Tree Tuesday: Honey Locust with a BONUS non-native Ginkgo Tree

HONEY LOCUST

Widely planted as a hardy and fast growing ornamental. It is often used in extreme urban stress areas such as parking lot islands and sidewalk tree squares and has been planted for erosion control.

Honey-locust wood is dense, hard, coarse-grained, strong, stiff, shock resistant, takes a high polish, and is durable in contact with soil. It has been used locally for pallets, crates, general construction, furniture, interior finish, turnery, firewood, railroad ties, and posts.

The Honey Locust is part of the Pea Family. Its fruit (pea pods) are flattened and strap-like podsdark brown at maturity, pendulous and usually twisted or spiraled.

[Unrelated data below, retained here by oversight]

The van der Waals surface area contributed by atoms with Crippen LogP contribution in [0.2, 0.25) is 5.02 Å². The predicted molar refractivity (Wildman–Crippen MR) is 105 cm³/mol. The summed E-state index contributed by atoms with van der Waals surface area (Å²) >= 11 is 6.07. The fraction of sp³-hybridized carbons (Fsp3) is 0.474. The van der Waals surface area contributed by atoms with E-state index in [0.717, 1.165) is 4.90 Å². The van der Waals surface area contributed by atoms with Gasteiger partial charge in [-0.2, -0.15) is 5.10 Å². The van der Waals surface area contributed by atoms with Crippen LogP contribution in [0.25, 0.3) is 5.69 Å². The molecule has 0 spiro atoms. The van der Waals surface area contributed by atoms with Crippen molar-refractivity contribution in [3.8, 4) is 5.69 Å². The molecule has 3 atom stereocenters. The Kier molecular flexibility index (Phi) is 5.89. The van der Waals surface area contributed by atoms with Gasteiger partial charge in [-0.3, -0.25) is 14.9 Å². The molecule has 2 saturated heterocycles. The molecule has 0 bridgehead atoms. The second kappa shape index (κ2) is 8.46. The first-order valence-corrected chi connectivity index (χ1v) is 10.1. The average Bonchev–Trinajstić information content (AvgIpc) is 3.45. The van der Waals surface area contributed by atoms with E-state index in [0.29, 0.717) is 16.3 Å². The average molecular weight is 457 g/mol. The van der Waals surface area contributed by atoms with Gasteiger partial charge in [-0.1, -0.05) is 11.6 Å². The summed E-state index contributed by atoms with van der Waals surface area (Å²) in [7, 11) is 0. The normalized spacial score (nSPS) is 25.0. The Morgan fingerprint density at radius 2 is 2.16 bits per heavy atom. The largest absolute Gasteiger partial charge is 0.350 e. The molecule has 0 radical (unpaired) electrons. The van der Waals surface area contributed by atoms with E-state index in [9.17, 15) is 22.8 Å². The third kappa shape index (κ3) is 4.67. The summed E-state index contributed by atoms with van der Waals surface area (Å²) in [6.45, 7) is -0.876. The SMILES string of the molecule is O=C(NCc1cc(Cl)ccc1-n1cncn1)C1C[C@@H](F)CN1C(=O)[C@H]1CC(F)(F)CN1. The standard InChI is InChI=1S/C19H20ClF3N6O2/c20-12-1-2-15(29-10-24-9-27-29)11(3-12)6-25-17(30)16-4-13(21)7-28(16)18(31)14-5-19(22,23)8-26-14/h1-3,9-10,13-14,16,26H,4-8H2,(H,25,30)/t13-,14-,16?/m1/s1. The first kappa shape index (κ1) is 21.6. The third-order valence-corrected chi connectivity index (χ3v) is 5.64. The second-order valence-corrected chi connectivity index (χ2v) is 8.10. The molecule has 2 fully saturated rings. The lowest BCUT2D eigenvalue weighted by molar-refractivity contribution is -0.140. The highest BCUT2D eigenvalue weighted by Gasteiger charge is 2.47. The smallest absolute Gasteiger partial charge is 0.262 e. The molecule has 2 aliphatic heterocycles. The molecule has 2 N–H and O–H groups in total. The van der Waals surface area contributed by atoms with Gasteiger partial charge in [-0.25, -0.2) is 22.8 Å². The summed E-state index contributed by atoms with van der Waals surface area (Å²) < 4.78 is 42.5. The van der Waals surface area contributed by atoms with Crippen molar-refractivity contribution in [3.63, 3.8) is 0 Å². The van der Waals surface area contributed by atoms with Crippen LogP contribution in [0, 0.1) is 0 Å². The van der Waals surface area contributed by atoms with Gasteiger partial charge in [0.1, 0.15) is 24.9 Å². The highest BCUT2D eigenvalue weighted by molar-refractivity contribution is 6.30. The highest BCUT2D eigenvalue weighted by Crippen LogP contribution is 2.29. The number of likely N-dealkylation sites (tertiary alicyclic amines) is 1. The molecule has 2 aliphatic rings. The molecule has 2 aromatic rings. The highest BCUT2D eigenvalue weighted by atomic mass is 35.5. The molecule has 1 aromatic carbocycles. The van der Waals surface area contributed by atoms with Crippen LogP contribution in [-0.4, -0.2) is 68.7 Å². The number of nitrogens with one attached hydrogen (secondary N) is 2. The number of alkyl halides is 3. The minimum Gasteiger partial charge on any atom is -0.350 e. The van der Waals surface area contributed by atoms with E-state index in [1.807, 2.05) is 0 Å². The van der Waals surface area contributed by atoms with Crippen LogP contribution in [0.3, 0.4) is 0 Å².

Leaves are deciduous, alternate, pinnately or bipinnately compound.

GINKGO TREE

Non-native, but found in parks. Its leaves are unique among seed plants being fan-shaped with veins radiating out into the leaf blade.

It is referred to as a “living fossil”. The ginkgo biloba is one of the world’s oldest living tree species (over 350 million years old).

The Ginkgo tree is also know as the Maidenhair tree.

Ginkgo biloba is a popular supplement and one of the top-selling herbal medicines. Ginkgo biloba extract is collected from the dried green leaves of the plant.

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